The best of Dorset in words and pictures

Dorset village walk: Compton Abbas

Clive Hannay visits what Treves called 'one of the many buried villages of the county'

' a shy lane that leads to a glen'

It is ironic that probably the most widely known feature of Compton Abbas lies a mile to the east of the village. Compton Abbas airfield is one of the most spectacularly sited airfields in Southern England and attracts many airborne day trippers who fly in to admire the view while having a cup of tea. Other pilots base their aircraft here, and there is a flying school. The restaurant attracts non-flying locals who just come for the good food, the view and the added interest of the aircraft taking off and landing. Special events such as ‘fly-ins’ are popular, including one specifically for lady pilots.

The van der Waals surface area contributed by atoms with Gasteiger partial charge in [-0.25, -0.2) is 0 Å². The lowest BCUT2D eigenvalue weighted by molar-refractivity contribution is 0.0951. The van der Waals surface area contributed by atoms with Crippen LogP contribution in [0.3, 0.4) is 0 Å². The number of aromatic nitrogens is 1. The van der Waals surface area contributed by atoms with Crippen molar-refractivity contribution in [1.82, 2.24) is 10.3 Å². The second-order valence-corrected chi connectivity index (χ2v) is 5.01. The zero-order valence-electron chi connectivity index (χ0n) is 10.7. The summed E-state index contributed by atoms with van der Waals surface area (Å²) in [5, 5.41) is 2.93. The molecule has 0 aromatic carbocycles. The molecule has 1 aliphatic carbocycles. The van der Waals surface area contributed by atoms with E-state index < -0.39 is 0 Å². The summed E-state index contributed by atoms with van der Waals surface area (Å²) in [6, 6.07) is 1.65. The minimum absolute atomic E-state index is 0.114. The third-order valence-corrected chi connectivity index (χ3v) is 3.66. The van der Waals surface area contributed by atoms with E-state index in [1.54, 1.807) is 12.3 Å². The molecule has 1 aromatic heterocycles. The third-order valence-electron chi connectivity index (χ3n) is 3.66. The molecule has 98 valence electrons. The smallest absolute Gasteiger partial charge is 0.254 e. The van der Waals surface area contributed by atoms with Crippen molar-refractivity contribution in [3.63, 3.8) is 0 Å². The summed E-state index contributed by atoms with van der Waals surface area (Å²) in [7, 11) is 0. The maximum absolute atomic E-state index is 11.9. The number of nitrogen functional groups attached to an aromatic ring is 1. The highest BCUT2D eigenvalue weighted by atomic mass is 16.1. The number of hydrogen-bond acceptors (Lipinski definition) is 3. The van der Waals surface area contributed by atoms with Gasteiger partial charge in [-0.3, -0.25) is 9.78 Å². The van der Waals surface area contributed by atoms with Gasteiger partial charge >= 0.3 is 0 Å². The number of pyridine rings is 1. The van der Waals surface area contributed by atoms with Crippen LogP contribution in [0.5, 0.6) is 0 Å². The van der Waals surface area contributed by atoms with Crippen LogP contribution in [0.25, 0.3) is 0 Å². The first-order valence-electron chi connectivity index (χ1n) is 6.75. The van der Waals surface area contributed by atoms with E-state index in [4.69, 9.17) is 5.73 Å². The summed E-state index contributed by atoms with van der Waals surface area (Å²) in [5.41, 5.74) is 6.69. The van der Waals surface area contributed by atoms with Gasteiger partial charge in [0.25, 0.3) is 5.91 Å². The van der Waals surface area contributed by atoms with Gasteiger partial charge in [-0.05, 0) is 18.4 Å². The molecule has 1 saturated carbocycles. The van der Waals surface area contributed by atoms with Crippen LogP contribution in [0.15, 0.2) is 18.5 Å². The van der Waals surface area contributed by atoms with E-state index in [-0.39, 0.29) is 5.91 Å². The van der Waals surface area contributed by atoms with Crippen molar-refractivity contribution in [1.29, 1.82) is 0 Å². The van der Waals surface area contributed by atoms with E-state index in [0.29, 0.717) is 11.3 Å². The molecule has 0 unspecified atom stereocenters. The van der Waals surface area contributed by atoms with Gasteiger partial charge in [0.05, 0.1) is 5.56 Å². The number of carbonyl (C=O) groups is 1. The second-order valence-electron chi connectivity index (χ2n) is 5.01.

As well as being some distance from the village, the airfield is 300 feet higher, because Compton Abbas lies in a valley guarded by a U-shaped rampart of some of North Dorset’s most spectacular hills. To the north is Melbury Beacon, narrowly beaten by Bulbarrow as the county’s highest point outside West Dorset, and to the south is Fontmell Down with its outstanding nature reserve. Between these two are Compton Down and Clubmen’s Down. The origin of the former name is obvious, that of the latter perhaps less so.    The Clubmen were country folk whose attitude to the English Civil War was ‘A plague on both your houses’. Fed up with both armies damaging their crops and stealing their livestock, they took up arms, even if those arms were often only staves and pitchforks. Under the motto, ‘If you offer to plunder or take our cattle, be assured we will bid you battle’, the Clubmen were active in a number of counties, but especially so in Dorset. They were often led by clergymen, one of whom was Rev. Thomas Bravel, the rector of Compton Abbas. They would meet on the hill above the village, hence its name, but they got their comeuppance on another Dorset hill, Hambledon. Here some 4000 of them made a stand against Oliver Cromwell’s dragoons but were defeated with farcical ease, sliding down the hill on their backsides to escape. Wisely, Cromwell showed uncharacteristic mercy to the ‘poor silly creatures’ and even their leaders were spared, although Brivel and their other ordained commanders were labelled ‘vile ministers’ and ‘malignant priests’ by the future Lord Protector.